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פותח על ידי קלירמאש פתרונות בע"מ -
Effects of clay mineralogy and soil sodicity on soil infiltration rate
Year:
1988
Authors :
לוי, גיא
;
.
Volume :
5
Co-Authors:
Levy, G.J., Soil and Irrigation Research Institute, Private Bag X79, Pretoria, 0001, South Africa
van der Watt, H.V.H., Department of Soil Science and Plant Nutrition, University of Pretoria, Pretoria, 0002, South Africa
Facilitators :
From page:
92
To page:
96
(
Total pages:
5
)
Abstract:
Crust formation and infiltration rates and their dependence on the exchangeable sodium percentage (ESP) of South African (SA) soils, with kaolinite and illite as the dominant clay minerals, were studied by subjecting them to simulated rain. The final infiltration rate (FIR) values of these soils at ESP ca. 2,5 were compared to values reported for Israeli soils having similar clay content but with smectite as the dominant clay mineral. The SA soils have higher FIR values, which indicates that they were less affected by raindrop impact than the smectitic (Israeli) soils. It is therefore suggested that kaolinitic and illitic soils are less dispersive than smectitic soils. The effect of ESP on infiltration was found also to depend on the clay mineralogy of the soil. The FIR values of the kaolinitic soil with no smectite were only slightly affected by ESP. When smectite was present in kaolinitic soil, the susceptibility of the soil to sodicity, as reflected by crust formation, increased. The illitic soil was found to be more susceptible to sodicity and hence to crusting than any of the kaolinitic soils. © 1988 Taylor & Francis Group, LLC.
Note:
Related Files :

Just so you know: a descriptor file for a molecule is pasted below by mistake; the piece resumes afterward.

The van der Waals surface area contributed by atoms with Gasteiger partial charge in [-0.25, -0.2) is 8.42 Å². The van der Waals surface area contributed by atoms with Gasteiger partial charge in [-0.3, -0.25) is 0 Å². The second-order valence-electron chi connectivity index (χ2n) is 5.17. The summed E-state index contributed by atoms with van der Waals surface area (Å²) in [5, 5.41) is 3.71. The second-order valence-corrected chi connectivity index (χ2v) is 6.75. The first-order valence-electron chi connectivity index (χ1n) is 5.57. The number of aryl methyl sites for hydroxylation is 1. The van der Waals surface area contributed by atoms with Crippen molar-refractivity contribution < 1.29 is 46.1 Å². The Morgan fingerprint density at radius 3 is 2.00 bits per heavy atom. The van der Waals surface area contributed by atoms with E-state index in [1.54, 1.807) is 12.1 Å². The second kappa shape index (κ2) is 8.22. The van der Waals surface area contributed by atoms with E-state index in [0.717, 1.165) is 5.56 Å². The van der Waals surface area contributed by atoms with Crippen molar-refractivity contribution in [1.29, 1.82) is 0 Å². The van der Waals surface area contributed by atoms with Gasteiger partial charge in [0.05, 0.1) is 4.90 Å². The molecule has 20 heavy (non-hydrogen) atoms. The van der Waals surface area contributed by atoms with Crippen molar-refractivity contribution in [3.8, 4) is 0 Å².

Crust
Exchangeable sodium
Illite
Kaolinite
עוד תגיות
תוכן קשור
More details
DOI :
10.1080/02571862.1988.10634260
Article number:
0
Affiliations:
Database:
סקופוס
Publication Type:
מאמר
;
.
Language:
אנגלית
Editors' remarks:
ID:
32459
Last updated date:
02/03/2022 17:27
Creation date:
17/04/2018 01:10
Scientific Publication
Effects of clay mineralogy and soil sodicity on soil infiltration rate
5
Levy, G.J., Soil and Irrigation Research Institute, Private Bag X79, Pretoria, 0001, South Africa
van der Watt, H.V.H., Department of Soil Science and Plant Nutrition, University of Pretoria, Pretoria, 0002, South Africa
Effects of clay mineralogy and soil sodicity on soil infiltration rate
Crust formation and infiltration rates and their dependence on the exchangeable sodium percentage (ESP) of South African (SA) soils, with kaolinite and illite as the dominant clay minerals, were studied by subjecting them to simulated rain. The final infiltration rate (FIR) values of these soils at ESP ca. 2,5 were compared to values reported for Israeli soils having similar clay content but with smectite as the dominant clay mineral. The SA soils have higher FIR values, which indicates that they were less affected by raindrop impact than the smectitic (Israeli) soils. It is therefore suggested that kaolinitic and illitic soils are less dispersive than smectitic soils. The effect of ESP on infiltration was found also to depend on the clay mineralogy of the soil. The FIR values of the kaolinitic soil with no smectite were only slightly affected by ESP. When smectite was present in kaolinitic soil, the susceptibility of the soil to sodicity, as reflected by crust formation, increased. The illitic soil was found to be more susceptible to sodicity and hence to crusting than any of the kaolinitic soils. © 1988 Taylor & Francis Group, LLC.
Scientific Publication
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